That was the term my Dad used to describe the 49ers when I asked him as a young boy why he was a fan of the 49ers as opposed to the cross-town Oakland Raiders. My Dad told me that the 49ers were a colorful and entertaining team to watch.
I was 13 years old at the time and my Dad seemed particularly interested in the 49ers that season. It was 1970. Unbeknownst to me, the 49ers were about to begin a three year stretch of back-to-back-to-back NFC West Division Championships under then head coach Dick Nolan.
So, as my Dad watched and listened to games of his beloved 49ers that season, I began to watch and listen too. In earnest.
I remember the 49ers needing to win their final regular season game that year to even make the playoffs. As fate would have it, the 49ers final regular season opponent, the sole remaining team that stood between the 49ers and their first playoff appearance in 14 years was none other than their hated cross town rivals—the Oakland Raiders.
If that wasn’t enough, it was the first matchup EVER between these two Bay Area teams. The 49ers annihilated the Raiders 38-7 and won the NFC West Division.
The 1970 regular season ended with the 49ers headed to the playoffs against the Minnesota Vikings. I remember the stir in my living room as my entire family watched the 49ers take the icy cold field against the Vikings.
This was long before the era of heated indoor stadiums and the field conditions were frigid. Not only was it freezing cold, but the 49ers were about to face a team that had been nick-named the Purple People Eaters.
The upstart 49ers, a team from a comparably balmy San Francisco took the field in their short sleeved jerseys.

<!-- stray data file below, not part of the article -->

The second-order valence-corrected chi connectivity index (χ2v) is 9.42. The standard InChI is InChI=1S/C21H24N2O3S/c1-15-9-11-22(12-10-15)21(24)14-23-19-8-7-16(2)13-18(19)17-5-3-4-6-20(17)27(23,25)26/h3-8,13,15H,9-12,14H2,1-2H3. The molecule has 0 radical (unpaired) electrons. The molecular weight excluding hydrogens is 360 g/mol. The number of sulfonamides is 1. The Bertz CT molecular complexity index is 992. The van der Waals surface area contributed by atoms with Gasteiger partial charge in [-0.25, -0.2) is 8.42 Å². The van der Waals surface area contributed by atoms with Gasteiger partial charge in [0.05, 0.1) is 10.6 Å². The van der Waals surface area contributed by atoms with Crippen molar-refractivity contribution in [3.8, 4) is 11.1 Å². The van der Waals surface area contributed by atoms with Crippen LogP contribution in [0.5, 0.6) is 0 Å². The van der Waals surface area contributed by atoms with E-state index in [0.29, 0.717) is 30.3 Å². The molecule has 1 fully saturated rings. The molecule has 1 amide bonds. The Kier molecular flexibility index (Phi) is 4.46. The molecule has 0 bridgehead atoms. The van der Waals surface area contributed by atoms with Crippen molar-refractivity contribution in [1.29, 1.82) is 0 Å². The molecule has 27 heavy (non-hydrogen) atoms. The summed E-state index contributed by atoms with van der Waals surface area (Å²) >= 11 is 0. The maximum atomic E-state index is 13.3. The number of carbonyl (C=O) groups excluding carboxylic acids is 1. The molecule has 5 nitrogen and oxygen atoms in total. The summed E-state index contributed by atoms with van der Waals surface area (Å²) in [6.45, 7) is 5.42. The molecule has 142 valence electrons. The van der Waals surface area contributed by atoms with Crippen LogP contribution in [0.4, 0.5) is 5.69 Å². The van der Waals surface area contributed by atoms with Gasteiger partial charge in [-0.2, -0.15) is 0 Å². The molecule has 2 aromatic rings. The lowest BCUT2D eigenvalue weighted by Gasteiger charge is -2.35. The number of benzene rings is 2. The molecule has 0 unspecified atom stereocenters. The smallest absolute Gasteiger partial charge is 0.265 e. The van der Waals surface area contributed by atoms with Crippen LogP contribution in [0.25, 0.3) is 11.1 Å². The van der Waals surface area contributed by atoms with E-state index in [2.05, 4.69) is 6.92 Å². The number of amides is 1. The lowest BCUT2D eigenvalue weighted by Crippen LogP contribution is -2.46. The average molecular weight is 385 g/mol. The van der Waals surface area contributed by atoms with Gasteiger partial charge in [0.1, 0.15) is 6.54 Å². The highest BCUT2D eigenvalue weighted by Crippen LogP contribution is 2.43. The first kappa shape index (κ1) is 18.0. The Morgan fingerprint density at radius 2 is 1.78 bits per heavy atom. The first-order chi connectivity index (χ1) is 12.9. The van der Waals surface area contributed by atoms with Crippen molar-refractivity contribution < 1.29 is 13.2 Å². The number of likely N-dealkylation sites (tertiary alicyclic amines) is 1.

Most people didn’t think the 49ers even had a chance that day. This was the first time in the playoffs for the 49ers since the 1950s, and the Vikings had been in the playoffs for three straight years. The 49ers were 7 point underdogs that day.
The 49ers started the game in what my Dad would call typical fashion, falling behind early 7–0 after fumbling the ball away only to see it picked up in mid air and returned for a Minnesota touchdown. The 49ers then went on to score 17 unanswered points.
San Francisco's final score was a one yard run by quarterback John Brodie with only 1:20 remaining on the clock. It wouldn’t even be the final score of the game, as Minnesota scored a touchdown with only one second remaining to close the gap 17-14. Even in victory, the 49ers made it interesting giving up a score to end the game.
And thus began my love affair with the team who wears the colorful Red and Gold—the San Francisco 49ers.
To be continued...
This article was written in memory of my Father who passed away in March of this year. He was a 49ers faithful for sure and helped instill a love for the game of football in all of his sons. He played high school football at Sheridan High School in Sheridan, Montana.